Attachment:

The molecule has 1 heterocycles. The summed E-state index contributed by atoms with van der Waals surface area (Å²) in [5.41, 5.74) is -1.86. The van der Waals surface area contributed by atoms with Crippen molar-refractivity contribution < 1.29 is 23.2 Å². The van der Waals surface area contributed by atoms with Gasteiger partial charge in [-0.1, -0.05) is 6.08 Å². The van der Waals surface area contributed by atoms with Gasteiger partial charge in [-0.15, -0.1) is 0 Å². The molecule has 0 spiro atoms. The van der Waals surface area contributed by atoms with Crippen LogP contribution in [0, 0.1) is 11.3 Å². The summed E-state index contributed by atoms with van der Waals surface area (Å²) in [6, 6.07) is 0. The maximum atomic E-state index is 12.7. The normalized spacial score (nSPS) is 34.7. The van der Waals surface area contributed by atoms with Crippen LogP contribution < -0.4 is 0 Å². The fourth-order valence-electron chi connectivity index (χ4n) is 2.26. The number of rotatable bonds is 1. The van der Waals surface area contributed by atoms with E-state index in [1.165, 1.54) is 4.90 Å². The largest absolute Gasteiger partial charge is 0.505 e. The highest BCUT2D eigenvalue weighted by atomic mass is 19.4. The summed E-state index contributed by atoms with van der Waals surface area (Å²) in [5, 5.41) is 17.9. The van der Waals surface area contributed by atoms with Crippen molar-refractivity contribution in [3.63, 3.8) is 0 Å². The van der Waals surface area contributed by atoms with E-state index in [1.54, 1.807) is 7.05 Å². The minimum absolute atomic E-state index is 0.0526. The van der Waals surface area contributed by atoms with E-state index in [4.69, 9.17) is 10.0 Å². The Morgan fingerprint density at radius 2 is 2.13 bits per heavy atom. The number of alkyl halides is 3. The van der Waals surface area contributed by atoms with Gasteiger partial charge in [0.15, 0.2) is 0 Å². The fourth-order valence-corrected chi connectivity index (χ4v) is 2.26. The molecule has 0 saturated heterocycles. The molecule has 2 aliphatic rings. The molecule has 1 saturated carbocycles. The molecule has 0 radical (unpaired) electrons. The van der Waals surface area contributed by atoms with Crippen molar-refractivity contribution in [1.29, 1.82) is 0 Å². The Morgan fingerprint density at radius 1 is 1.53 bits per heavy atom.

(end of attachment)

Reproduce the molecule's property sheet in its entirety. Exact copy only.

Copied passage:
The molecule has 1 heterocycles. The summed E-state index contributed by atoms with van der Waals surface area (Å²) in [5.41, 5.74) is -1.86. The van der Waals surface area contributed by atoms with Crippen molar-refractivity contribution < 1.29 is 23.2 Å². The van der Waals surface area contributed by atoms with Gasteiger partial charge in [-0.1, -0.05) is 6.08 Å². The van der Waals surface area contributed by atoms with Gasteiger partial charge in [-0.15, -0.1) is 0 Å². The molecule has 0 spiro atoms. The van der Waals surface area contributed by atoms with Crippen LogP contribution in [0, 0.1) is 11.3 Å². The summed E-state index contributed by atoms with van der Waals surface area (Å²) in [6, 6.07) is 0. The maximum atomic E-state index is 12.7. The normalized spacial score (nSPS) is 34.7. The van der Waals surface area contributed by atoms with Crippen LogP contribution < -0.4 is 0 Å². The fourth-order valence-electron chi connectivity index (χ4n) is 2.26. The number of rotatable bonds is 1. The van der Waals surface area contributed by atoms with E-state index in [1.165, 1.54) is 4.90 Å². The largest absolute Gasteiger partial charge is 0.505 e. The highest BCUT2D eigenvalue weighted by atomic mass is 19.4. The summed E-state index contributed by atoms with van der Waals surface area (Å²) in [5, 5.41) is 17.9. The van der Waals surface area contributed by atoms with Crippen molar-refractivity contribution in [3.63, 3.8) is 0 Å². The van der Waals surface area contributed by atoms with E-state index in [1.54, 1.807) is 7.05 Å². The minimum absolute atomic E-state index is 0.0526. The van der Waals surface area contributed by atoms with E-state index in [4.69, 9.17) is 10.0 Å². The Morgan fingerprint density at radius 2 is 2.13 bits per heavy atom. The number of alkyl halides is 3. The van der Waals surface area contributed by atoms with Gasteiger partial charge in [0.15, 0.2) is 0 Å². The fourth-order valence-corrected chi connectivity index (χ4v) is 2.26. The molecule has 0 saturated heterocycles. The molecule has 2 aliphatic rings. The molecule has 1 saturated carbocycles. The molecule has 0 radical (unpaired) electrons. The van der Waals surface area contributed by atoms with Crippen molar-refractivity contribution in [1.29, 1.82) is 0 Å². The Morgan fingerprint density at radius 1 is 1.53 bits per heavy atom.